Text by Matthew Lee // Photos: Tim E White
I am at the headquarters of the Strong Party, the greatest political group in the history of Kosovo and, according to its founders, the world. Its moustachioed leader, known to everyone here as the Legendary President, sits beneath a portrait of himself and watches as his followers gravitate towards him, to hang on his every word.
“Act like you worship him,” shouts N by Norwegian’s photographer, trying to orchestrate some reverence for the leader from the punters I’ve recruited at the bar. The assembled crowd reaches the requisite levels of sycophancy, the portrait session is called to an end, and everybody goes back to their beer and lukewarm chicken wings. It is, after all, a Saturday night in Pristina – and we’re in an Irish pub.
We may have faked the fawning, but at the noisy SKHA pub, which doubled as party headquarters during two hard-fought campaigns, there’s no shortage of admiration for 27-year-old Visar Arifaj, whose satirical alter ego shook up Kosovar politics in local and national elections. I’m hanging out with him because Kosovo is the youngest country in Europe – in both senses of the word – and I’m here to find the young people who will shape its future. The average age in Kosovo, which only declared its independence in 2008, is just 26. It’s the lowest in the continent by some distance (the average age in Sweden is 42), and is in part due to a post-conflict baby boom. Arifaj, who was only 25 when his group of artists and musicians infiltrated the system to mock out-of-touch politicians, was speaking on behalf of the country’s silent majority.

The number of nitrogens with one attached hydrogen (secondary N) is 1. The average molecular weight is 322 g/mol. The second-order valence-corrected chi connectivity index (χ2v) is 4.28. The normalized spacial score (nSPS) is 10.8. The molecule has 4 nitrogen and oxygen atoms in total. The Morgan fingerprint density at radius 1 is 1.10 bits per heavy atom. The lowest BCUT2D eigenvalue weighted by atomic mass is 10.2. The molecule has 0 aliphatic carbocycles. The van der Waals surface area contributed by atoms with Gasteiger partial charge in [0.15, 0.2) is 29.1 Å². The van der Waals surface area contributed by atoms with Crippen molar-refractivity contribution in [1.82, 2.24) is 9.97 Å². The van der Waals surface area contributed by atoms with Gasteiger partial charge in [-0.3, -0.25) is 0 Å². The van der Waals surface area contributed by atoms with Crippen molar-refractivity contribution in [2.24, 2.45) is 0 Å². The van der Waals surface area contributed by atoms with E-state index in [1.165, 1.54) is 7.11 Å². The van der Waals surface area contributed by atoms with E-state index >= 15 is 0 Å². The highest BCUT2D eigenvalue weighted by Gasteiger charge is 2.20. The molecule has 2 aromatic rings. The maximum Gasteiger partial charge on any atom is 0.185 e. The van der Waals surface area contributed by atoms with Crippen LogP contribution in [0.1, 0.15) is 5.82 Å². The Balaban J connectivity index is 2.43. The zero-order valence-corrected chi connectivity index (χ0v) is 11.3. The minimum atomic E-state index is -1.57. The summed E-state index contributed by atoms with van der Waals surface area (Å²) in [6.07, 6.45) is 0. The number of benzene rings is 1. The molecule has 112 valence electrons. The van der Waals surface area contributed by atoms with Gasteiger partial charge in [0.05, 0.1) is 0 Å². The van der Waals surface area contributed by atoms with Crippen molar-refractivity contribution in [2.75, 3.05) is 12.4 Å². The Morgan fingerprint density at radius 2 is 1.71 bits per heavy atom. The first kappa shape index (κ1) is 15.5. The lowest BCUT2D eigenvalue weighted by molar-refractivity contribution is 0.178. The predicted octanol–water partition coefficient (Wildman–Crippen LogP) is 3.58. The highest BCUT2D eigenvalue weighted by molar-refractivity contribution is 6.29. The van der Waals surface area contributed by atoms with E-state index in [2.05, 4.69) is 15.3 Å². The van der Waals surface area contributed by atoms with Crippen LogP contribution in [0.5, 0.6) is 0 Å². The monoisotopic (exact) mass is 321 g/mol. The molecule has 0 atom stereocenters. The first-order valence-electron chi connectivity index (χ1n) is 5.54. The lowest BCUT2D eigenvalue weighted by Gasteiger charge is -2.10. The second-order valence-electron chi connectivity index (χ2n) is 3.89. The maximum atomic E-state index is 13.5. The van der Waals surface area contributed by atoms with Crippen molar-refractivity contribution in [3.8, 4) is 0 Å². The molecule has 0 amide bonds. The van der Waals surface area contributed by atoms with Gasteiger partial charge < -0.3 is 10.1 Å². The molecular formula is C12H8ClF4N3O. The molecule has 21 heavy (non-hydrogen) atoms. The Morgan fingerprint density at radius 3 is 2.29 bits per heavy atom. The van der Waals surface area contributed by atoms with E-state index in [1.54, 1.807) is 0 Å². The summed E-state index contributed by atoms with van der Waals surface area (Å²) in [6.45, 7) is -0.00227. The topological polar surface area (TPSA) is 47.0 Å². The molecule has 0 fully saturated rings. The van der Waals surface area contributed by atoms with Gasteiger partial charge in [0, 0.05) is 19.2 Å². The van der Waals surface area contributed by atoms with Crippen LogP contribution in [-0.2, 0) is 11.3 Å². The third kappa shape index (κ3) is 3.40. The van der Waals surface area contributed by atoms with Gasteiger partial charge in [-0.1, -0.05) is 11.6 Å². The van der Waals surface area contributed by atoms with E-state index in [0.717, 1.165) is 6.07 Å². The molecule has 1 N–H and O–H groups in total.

Pristina is all about youth and new beginnings. It’s not the prettiest city on the planet, but there’s a youthful buzz about the place. One of the closest things it has to a conventional tourist attraction is the interactive, ever-changing Newborn sculpture – a 3m-tall typographical monument that gets a topical makeover each Independence Day, when visitors are encouraged to draw all over it. Sure, the unlikely statue of Bill Clinton is worth a peek, and the National Library is a head-spinning mix of Brutalism and traditional Islamic architecture, but the Newborn monument is the most potent – and photographed – symbol of new Pristina.
I arrive on a Saturday afternoon, with a mission to discover the city’s brightest young creative talents on a single night on the town. My first point of contact, luckily, turns out to be a good one. Genc Salihu is an acclaimed Kosovar Albanian musician and owner of Dit’ e Nat’ (Day & Night), a cross between a bookshop, a café and a live music venue. I chat to some of its eclectic range of customers, including Elizabeth Gowing, a British writer who’s written two wonderful books about the quirks and charms of her adopted homeland (her third Kosovo book, The Rubbish Picker’s Wife, is due to be published this summer).
Salihu, meanwhile, is a cultural linchpin; not only does his café bring Pristina’s brightest creatives together but he’s also the front-man of local alt-rock heroes Cute Babulja, a judge on the Albanian version of The Voice and, as I discovered during his impassioned defence of Paul McCartney at the Tingle Tangle café, a man with very strong opinions on The Beatles. He’s also brave – or foolish – enough to accept our challenge.
Salihu makes some calls, and an hour later we’re at a vegetarian restaurant with a devout following, devouring its legendary falafel with the Legendary President. Baba Ganoush is the brainchild of our first young Kosovar talent of the evening, chef Nurhan Qehaja. “I returned home from New Zealand and there was literally nowhere I could eat as a vegetarian,” explains Qehaja, who established herself as one of Kosovo’s top young contemporary artists before taking the plunge and opening what’s still the only vegetarian restaurant in the country. “I was selling my own falafel at Tingle Tangle and people seemed to love it, so I decided to open a proper restaurant. To be honest, it was mostly a desperate attempt to fulfil my vegetarian needs.”